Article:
Facing his first major judicial-political crisis sparked on Thursday Oct. 27 following the unconstitutional arrest and overnight detention of Deputy Arnel Belizaire, Prime Minister Garry Conille created a three-member commission to help uncover the incident’s hierarchical authors and diffuse escalating tensions.
The “Belizaire Affair,” as it is now known, directed the national dialogue for more than two weeks, keeping the population on edge, awaiting a solution to yet another major political crisis. The House of Deputies, on vacation until Jan. 12, 2012, threatened retaliatory measures upon returning to full session to avenge the humiliation the executive inflicted on one of its members. The Senate, meanwhile, tried wriggling free from its own resolution crafted to decapitate President Michel Martelly’s new government. Still, rampant rumors mixed in shades of truths flooded street corners, broadcast and print mediums and the Internet, provoking numerous conspiracy theories and finger-pointing.
“In the democratic context we operate, conflicts are not uncommon,” said Prime Minister Conille during an interview with Marvel Dandin, programming and general director of Radio Kiskeya. “Rather, it is how we resolve matters,” he added. The interview was part of a media tour launched on Monday Nov. 7; community relation efforts Conille said would promote government transparency while improving its relationship with the media. “In me, the press has a strong ally,” he declared to the editing board of Le Matin, a weekly and second oldest Haitian newspaper. Conille’s media strategy sharply contrasted that of President Martelly who branded the highly critical national press the enemy of tourism and development. He also announced the creation of an information center to not only facilitate the media’s access to information, but also keep the population informed about government activities.
As Prime Minister Conille answered questions about the political showdown, he attempted to reframe the narrative, calling the crisis a good democratic exercise that had some positive dimensions. He highlighted lengthy senate hearings and government officials’ willingness to answer questions as necessary components of the process. Moreover, Conille suspended police Commissioner Felix Leger pending the commission’s investigation results from his new inquiry commission. “The Committee is completely independent, although it will have to interrogate the prime minister,” assured Israel Jacky Cantave, director of the prime minister’s communications office. “The Commission’s findings will be shared with the assembly of senators before the interpellations procedures scheduled for Nov. 15, 2011,” he said. Refraining from speculations, Conille exhorted patience, emphasizing, he too, awaited the commission’s report and recommendations on legal and administrative mechanism and tools available to prevent further occurrences of such incidents.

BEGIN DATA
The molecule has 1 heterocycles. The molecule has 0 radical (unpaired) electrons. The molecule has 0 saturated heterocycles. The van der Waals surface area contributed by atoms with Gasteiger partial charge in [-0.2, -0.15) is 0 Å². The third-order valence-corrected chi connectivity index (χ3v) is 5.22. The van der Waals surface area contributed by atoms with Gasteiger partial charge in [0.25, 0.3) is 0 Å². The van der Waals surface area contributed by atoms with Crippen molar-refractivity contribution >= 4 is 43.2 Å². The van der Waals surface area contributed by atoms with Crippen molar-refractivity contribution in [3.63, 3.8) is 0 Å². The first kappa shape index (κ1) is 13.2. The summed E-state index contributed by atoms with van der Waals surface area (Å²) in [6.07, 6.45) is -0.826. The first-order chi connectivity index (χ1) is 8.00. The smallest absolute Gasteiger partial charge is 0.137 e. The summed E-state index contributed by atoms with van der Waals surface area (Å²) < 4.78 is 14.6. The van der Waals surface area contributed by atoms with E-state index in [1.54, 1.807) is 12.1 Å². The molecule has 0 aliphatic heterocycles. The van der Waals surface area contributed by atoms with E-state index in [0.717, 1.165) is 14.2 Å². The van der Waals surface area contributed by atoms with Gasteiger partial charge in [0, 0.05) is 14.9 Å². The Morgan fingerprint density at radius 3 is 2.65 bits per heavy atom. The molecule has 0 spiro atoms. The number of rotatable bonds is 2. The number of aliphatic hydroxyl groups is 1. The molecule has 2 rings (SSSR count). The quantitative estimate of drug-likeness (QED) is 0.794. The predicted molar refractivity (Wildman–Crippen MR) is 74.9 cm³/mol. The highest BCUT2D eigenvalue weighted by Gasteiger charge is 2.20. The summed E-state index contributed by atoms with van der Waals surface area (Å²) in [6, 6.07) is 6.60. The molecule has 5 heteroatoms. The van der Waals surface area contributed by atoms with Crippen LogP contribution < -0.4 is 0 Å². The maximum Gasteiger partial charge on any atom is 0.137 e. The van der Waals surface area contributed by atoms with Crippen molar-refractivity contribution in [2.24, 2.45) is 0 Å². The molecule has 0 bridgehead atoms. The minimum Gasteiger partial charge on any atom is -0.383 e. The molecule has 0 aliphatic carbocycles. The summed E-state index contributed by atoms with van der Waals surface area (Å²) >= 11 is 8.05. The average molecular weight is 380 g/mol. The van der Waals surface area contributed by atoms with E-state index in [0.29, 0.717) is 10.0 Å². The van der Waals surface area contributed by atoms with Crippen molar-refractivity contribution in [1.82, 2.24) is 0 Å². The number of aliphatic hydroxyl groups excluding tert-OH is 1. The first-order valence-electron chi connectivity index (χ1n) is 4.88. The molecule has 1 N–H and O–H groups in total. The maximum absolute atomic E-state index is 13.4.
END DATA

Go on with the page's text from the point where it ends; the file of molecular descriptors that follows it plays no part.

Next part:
Meanwhile, the Senate’s own parallel investigation began Tuesday with a series of hearings, during which, a five-member inquiry commission started questioning 19 people directly involved or with knowledge of the incident. The senate expects the commission’s report by Nov. 15 when it promised to reveal the authors of what they labeled as a kidnapping on the person of Deputy Belizaire and take appropriate measures against them. It is unclear how the conflicting powers will reconcile the reports since Cantave made it clear to reporters there were no links between the two of them. While some senators, namely Moise Charles, saw no problems with the government running its own investigation, he maintained the constitution recognized the legislative branch as the primary regulatory body over the affairs of the state.
Political analysts and commentators perceived Conille’s media blitz as an ineffective strategy that would do little to address the immediacy the crisis demanded. They enumerated varying versions of truths already occupying the public sphere, assigning blame and altering perceptions among major obstacles he faced. Nonetheless, the new head of government insisted on fostering cohesiveness, especially within his new team, currently in the crosshairs of legislators. In addition, a released statement from his communications’ office announced a two-day retreat this weekend where team members would search for solutions that addressed the population’s most urgent needs. His governmental retreat, although interfering with the senate’s investigation, aimed at “Reinforcing the cohesion and synergy in government actions that will help facilitate the implementations of various projects under the vision of the Head of State and the promises made by the Prime Minister in his general policy statement,” read the note.As a result, the senate’s commission postponed government officials’ testimonies it expected to hear this weekend until Monday, including that of the Prime Minister.
For his part, Conille expects his two-day retreat to produce a 12-month action plan for the coming year; thus dislodging and dragging the nation’s attention away from the political time bomb and reorienting scarce resources and energy on rebuilding the struggling country.